Also on Side One, we get a 45-minute and 35-second collection of Storyboards. On the old LD, these simply acted as one chapter of the main documentary, but here they get their own section. After an intro from Jackson, we see all of the storyboards created for the film. These cover the first two-thirds or so of the flick; they end when Frank battles the Reaper in the cemetery. (As Jackson tells us, they didn’t have time to finish the boarding process.)
Jackson offers commentary along with the drawings, so we learn about changes made for the final product and the reasons for the variations. I like the fact we get all of the boards. While I’m not a big storyboard fan, it’s cool to be able to see every one they created. The inclusion of boards not filmed and Jackson’s commentary makes this a particularly valuable component, though, and means it becomes a very worthwhile element.
Moving to Side Two, the sole attraction comes from The Making of The Frighteners. That may not sound like much, but since this documentary runs three hours, 43 minutes and 38 seconds, I can’t imagine too many folks will complain.
Matters open with a new 111-second intro from Jackson, as he lets us know about the LD history of the piece. From there the documentary uses the standard format, as we get movie snippets, behind the scenes footage, and interviews. We hear from Jackson, executive producer Robert Zemeckis, creature effects designer Richard Taylor, Weta systems administrator Jon Labrie, CG supervisor Matt Aitken, CG supervisor John Sheils, visual effects supervisor Wes Takahashi, CG supervisors Wayne Stables and Gray Horsfield, character animators Christian Rivers and Kyle Balda, composer Danny Elfman, technical director Stephen Regelous, digital effects producer Charlie McClellan, and actors Jim Fyfe, Trini Alvarado, Michael J. Fox, Chi McBride, John Astin, Jake Busey, Jeffrey Combs, and Dee Wallace Stone.
The show goes through the creation of the script and the development of the project, casting and characters, rehearsals, improvisation and additional changes to the screenplay. From there we move through New Zealand locations and making the area look like the US, practical and CG effects and issues related to those areas, ghost and Reaper design, acting challenges and Jackson’s cameo. The program continues with the actors’ stunts and injuries, deleted scenes and characters, miniatures, time pressures due to a release date change, the movie’s score and sound design, the film’s theatrical rating, and final thoughts.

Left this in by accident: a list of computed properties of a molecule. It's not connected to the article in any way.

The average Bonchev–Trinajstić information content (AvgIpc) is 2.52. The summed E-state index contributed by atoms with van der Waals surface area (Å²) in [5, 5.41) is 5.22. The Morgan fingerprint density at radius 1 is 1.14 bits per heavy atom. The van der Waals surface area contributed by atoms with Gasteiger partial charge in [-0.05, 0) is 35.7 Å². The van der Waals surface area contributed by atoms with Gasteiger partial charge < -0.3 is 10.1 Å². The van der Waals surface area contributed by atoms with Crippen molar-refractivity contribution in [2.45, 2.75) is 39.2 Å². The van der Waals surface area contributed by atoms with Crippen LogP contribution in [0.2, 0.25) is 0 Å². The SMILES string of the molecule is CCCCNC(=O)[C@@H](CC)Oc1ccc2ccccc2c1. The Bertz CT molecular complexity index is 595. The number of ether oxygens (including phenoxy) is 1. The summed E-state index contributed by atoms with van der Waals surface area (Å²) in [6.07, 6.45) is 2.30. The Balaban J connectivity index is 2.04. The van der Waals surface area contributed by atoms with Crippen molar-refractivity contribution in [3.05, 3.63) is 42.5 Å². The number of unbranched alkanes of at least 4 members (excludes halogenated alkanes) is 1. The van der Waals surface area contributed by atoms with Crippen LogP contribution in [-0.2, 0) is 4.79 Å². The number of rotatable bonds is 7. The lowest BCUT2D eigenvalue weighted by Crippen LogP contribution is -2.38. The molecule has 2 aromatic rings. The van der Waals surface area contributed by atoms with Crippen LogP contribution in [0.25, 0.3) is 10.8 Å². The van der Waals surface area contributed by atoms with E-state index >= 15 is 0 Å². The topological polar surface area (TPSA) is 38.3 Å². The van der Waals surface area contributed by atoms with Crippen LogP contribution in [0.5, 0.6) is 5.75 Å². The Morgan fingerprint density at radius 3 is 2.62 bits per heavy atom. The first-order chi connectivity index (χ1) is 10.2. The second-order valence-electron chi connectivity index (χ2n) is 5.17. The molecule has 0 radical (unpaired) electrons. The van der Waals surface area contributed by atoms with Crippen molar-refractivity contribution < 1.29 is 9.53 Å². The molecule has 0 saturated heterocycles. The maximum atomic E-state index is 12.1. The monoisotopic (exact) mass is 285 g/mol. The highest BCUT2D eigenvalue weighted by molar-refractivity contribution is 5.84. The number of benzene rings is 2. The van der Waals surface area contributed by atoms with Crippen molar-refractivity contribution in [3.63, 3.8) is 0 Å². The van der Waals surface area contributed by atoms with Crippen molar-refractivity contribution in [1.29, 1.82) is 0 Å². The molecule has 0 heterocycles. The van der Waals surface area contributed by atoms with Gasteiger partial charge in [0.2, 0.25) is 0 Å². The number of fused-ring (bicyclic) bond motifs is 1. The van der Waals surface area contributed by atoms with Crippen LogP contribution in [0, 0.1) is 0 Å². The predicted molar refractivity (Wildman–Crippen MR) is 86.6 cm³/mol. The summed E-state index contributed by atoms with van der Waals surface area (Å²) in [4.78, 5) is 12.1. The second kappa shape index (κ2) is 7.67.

Back in its day, LD fans regarded this as a groundbreaking documentary. Now that we’re in this day, it still looks pretty amazing. It certainly qualifies as one of the longest documentaries made to supplement a movie; indeed, it may remain the longest of them all.
But size isn’t everything, so it becomes important that “Making” delivers the goods. That it does. We get a terrific feel for the production and receive a great deal of information about all the appropriate areas. We also see many fine shots from the set, elements that come to the spotlight during one 26-minute montage of those pieces. Even the bloopers are pretty good, such as when Fox forgets he’s not making another Back to the Future movie. Combined with the storyboards on Side One, this becomes an exhaustive but still very entertaining and engaging piece.
I’m happy that Peter Jackson’s success finally prompted Universal to release the extended cut of The Frighteners on DVD. It’s an erratic flick but a generally entertaining one. While it doesn’t compare to Jackson’s better-known efforts, it has more than enough good moments to make it enjoyable. The DVD offers reasonably good picture and audio along with an excellent set of extras. A very solid DVD for an interesting movie, I definitely recommend this release.